However, Carol Dweck develops a model which is about the 'growth mindset' and the old wisdom that says that the sooner we make our first 5000 mistakes, the sooner we will learn how to do anything really well. New wisdom talks about trying many things, failing fast and often, and learning lots and quickly. We must take small risks, make lots of small mistakes and grow, develop and learn each time. We must continue to try, try, try again because that is how we learn, in school or business—and most importantly in life.
In a fixed mindset, people believe their basic qualities, like their intelligence or talent, are simply fixed traits. They spend their time documenting their intelligence or talent instead of developing them. They also believe that talent alone creates success—without effort. They’re wrong!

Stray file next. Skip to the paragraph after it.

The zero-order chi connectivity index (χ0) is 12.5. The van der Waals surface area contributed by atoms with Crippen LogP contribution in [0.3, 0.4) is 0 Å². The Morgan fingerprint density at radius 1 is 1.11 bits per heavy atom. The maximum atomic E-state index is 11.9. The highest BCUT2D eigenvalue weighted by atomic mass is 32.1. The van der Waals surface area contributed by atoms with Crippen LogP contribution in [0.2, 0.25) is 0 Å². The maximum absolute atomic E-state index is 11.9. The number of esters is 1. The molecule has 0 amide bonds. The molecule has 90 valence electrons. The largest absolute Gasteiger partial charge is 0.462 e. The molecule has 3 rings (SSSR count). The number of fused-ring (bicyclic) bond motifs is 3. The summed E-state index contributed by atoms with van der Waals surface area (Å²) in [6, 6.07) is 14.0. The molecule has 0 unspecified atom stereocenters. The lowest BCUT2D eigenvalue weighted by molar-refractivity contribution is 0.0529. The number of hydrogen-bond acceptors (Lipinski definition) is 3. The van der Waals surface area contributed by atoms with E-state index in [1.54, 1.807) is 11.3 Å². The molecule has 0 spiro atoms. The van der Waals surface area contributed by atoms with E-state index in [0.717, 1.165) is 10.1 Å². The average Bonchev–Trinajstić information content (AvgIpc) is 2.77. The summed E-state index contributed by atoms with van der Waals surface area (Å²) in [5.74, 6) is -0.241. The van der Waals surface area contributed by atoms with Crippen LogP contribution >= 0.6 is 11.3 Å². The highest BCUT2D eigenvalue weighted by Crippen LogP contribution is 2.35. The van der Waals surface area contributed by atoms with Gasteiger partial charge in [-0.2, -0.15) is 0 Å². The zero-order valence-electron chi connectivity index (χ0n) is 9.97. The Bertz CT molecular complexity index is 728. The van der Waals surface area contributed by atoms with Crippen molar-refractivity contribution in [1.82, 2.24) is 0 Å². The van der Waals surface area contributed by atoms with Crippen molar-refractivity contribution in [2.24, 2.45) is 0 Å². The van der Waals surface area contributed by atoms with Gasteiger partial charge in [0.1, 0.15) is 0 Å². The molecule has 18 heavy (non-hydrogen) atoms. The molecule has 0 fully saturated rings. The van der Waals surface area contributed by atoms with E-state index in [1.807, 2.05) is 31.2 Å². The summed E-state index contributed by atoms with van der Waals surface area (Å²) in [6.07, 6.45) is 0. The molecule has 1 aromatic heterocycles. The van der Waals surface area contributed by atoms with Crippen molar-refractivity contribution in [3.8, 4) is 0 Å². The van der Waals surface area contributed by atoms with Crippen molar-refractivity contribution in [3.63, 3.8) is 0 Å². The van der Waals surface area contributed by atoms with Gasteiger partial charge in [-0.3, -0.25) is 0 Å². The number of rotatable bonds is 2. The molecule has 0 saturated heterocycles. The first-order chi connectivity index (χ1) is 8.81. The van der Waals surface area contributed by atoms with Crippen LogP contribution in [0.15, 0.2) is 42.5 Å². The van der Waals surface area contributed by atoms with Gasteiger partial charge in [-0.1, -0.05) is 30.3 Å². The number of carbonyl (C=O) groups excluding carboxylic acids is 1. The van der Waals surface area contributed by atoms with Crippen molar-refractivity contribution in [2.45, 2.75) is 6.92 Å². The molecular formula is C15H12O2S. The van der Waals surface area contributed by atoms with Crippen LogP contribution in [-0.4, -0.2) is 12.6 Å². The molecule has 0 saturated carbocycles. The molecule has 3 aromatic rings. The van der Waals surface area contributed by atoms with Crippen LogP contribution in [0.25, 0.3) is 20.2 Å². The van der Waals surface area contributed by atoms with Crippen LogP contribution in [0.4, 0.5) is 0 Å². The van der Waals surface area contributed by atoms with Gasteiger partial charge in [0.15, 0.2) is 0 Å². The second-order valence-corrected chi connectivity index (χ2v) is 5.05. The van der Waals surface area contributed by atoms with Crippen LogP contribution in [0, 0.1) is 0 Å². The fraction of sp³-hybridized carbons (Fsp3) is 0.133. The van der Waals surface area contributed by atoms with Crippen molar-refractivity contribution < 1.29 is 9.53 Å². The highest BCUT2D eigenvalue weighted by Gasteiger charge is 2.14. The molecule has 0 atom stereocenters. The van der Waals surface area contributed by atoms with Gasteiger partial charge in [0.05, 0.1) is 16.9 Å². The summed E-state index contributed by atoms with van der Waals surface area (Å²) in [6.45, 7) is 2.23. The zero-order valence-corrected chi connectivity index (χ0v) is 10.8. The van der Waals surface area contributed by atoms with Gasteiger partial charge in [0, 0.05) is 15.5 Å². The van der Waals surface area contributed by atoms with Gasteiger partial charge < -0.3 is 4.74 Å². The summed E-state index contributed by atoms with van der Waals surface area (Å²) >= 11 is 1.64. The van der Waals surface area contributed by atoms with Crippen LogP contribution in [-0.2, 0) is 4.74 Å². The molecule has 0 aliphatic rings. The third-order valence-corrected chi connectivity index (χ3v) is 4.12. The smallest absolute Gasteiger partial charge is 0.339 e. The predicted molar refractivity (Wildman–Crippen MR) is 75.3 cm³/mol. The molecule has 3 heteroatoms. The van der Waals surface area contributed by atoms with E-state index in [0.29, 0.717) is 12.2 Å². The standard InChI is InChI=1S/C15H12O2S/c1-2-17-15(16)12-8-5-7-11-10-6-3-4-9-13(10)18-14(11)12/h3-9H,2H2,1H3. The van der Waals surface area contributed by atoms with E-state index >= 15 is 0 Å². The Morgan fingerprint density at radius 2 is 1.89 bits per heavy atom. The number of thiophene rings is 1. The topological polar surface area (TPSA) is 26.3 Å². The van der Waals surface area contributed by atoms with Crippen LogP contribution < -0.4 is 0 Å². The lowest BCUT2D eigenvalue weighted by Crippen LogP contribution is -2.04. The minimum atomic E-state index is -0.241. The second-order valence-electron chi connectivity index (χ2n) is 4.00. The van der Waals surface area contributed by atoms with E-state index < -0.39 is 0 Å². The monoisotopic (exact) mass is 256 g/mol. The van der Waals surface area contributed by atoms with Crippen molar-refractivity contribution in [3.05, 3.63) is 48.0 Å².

Whatever you do in love, work and life, there is no failure, just feedback and we need to rethink and re-imagine how we develop character, grit, determination and passion for learning. We need to start young and use the available toolkits to ensure that every child is a reader, writer and counter by eight and a powerful little learner by eleven. Everyone should read Martin Seligman's Flourish, Matthew Gladwell's Outliers, Daniel Pink’s Whole New Mind and Drive, Matthew Syed's Bounce, Carol Dweck’s work on mindset and Angela Duckworth’s work on grit which outline why we need to develop character alongside functional skills and academic and vocational excellence.